#### Chapter 5 Geometry

**Section 5.3 All about Triangles**

# 5.3.2 Triangles

Many statements on geometric figures and solids arise from the properties of triangles. A triangle is the "simplest closed figure" which can be determined by three non-collinear points (i.e. the points do not lie on a single straight line).

First, we will present the important terms. Then we will determine under which conditions a triangle is uniquely defined and how individual angles and sides can be calculated. Here the intercept theorems are an important tool, since they can also be considered as statements on relations between different triangles.

In Section 5.6 we will then investigate functional relations between side lengths and angles enabling us to answer advanced questions relevant to applications.

##### **Triangle 5.3.1 **

A

**triangle**is constructed by joining three non-collinear points $A$, $B$, and $C$. The triangle is denoted by $ABC$.

- The three points are called the
**vertices**of the triangle, and the three lines are called the**sides**of the triangle.

- Any two sides of the triangle form two angles. The smaller angle is called the
**interior angle**(or simply angle for short) and the greater angle is called the**exterior angle**.

- The sum of the three interior angles is always $180{}^{\circ}$ or $\pi $.

$180{}^{\circ}$ or $\pi $. Hence, at most one angle can be equal to or greater than $90{}^{\circ}$ or $\frac{\pi}{2}$. Consequently, triangles are classified according to their greatest interior angle into three types:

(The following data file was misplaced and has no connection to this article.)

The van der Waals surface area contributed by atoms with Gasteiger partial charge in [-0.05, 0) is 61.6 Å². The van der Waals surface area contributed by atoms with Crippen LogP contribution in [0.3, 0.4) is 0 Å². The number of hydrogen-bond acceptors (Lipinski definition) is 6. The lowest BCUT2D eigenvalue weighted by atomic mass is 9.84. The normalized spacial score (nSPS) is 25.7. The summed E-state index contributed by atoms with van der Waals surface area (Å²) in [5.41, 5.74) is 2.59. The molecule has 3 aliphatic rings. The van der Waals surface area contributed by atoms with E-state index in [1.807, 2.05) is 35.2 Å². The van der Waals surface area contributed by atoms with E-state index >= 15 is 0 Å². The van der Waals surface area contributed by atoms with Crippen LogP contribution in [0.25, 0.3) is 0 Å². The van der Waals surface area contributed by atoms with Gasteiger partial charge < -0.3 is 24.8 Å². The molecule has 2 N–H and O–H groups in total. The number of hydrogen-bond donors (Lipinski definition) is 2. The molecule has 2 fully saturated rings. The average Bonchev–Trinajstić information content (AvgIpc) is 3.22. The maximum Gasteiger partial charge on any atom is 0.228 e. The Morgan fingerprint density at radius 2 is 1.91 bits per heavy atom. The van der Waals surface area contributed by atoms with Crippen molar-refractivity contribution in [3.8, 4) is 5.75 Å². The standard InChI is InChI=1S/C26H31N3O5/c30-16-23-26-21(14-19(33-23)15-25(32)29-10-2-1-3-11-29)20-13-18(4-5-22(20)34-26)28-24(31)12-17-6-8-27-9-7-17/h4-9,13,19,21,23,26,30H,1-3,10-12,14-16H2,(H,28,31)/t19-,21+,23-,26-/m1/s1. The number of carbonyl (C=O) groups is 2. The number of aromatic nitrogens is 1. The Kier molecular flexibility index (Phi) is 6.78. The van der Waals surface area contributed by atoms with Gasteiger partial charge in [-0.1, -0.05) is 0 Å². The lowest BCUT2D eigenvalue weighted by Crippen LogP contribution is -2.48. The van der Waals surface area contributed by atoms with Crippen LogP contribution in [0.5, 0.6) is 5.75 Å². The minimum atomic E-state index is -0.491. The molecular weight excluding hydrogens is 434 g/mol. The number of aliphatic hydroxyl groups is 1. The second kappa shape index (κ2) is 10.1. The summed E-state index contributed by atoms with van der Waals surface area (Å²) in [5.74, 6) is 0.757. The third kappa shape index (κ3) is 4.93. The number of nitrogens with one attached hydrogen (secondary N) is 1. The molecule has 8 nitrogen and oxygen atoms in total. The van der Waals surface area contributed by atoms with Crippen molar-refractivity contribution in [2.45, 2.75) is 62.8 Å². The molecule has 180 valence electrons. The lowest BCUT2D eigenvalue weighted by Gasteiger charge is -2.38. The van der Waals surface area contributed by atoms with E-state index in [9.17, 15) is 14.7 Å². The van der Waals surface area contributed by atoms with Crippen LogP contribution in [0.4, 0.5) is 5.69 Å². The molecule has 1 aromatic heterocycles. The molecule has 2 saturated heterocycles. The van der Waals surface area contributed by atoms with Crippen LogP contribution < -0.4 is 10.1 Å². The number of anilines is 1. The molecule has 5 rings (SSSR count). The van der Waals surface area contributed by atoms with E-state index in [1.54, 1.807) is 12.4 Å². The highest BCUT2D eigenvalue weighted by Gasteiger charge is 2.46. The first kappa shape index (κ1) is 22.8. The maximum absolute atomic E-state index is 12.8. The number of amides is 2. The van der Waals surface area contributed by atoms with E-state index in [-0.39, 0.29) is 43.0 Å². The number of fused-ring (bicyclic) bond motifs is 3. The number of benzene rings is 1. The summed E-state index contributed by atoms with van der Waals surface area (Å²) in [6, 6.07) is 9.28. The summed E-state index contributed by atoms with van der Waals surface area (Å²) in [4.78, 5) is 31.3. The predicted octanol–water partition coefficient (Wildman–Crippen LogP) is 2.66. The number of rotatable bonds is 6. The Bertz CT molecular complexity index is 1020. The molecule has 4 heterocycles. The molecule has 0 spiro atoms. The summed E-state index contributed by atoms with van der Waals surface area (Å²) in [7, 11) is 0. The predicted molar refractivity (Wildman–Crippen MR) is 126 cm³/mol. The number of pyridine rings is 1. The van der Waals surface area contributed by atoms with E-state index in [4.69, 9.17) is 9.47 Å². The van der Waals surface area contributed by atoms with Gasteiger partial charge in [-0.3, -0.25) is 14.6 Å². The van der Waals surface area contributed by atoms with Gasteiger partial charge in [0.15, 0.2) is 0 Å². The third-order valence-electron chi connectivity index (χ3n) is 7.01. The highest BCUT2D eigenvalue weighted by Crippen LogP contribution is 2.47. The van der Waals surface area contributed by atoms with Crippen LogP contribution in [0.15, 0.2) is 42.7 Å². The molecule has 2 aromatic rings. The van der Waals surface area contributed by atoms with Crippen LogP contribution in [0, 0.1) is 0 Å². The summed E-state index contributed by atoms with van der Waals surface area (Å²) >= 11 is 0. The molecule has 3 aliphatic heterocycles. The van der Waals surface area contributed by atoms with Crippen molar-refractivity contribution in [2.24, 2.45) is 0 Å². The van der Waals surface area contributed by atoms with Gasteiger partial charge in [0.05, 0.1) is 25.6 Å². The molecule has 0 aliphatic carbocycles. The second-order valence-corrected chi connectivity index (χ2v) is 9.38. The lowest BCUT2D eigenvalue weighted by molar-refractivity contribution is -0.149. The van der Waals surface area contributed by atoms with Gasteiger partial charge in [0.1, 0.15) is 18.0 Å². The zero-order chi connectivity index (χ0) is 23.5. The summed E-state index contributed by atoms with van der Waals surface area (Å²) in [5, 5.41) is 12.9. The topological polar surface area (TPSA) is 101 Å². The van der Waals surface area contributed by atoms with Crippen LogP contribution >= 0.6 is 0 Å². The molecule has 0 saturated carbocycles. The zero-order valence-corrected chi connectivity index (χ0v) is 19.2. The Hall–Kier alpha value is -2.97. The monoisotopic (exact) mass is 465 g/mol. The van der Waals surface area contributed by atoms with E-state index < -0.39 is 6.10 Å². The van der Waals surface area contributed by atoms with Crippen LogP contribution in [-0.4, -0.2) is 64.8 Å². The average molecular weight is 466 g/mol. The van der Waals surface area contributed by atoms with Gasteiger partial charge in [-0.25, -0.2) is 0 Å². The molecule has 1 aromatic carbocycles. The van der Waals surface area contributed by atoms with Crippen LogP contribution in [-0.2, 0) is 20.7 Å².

##### **Names of Triangles 5.3.2 **

Triangles are named according to their angles as follows:

- A triangle that only has angles less than $\frac{\pi}{2}$ is called an
**acute**.

- A triangle that has a right angle is called a
**right-angled**triangle or simply a right triangle.

In a right triangle the two sides enclosing the right angle are called the**catheti**or**legs**, and the side opposite to the right angle is called the**hypotenuse**.

- A triangle that has an angle greater than $\frac{\pi}{2}$ is called an
**obtuse**.

As an example, let us consider the simple structure of a car jack with the shape of a triangle (see figure below): It consists of two rods connected by a joint. The two other endpoints of the rods can be pulled together. The greater the angle of a rod with respect to the street is, the higher the joint is above the ground.

Thus, in a triangle $ABC$ the shortest line segment between vertex $C$ and the line defined by the side $c$ opposite to $C$ is called the

**altitude (or height) of the triangle**${h}_{c}$ on the (base) side $c$. The second endpoint $D$ of the line segment ${h}_{c}$ is called the

**perpendicular foot**. The altitudes ${h}_{a}$ and ${h}_{b}$ are defined accordingly.

One can also say that altitudes are those line segments that are perpendicular to the line of a side and have the vertex opposite to the relevant side as an endpoint.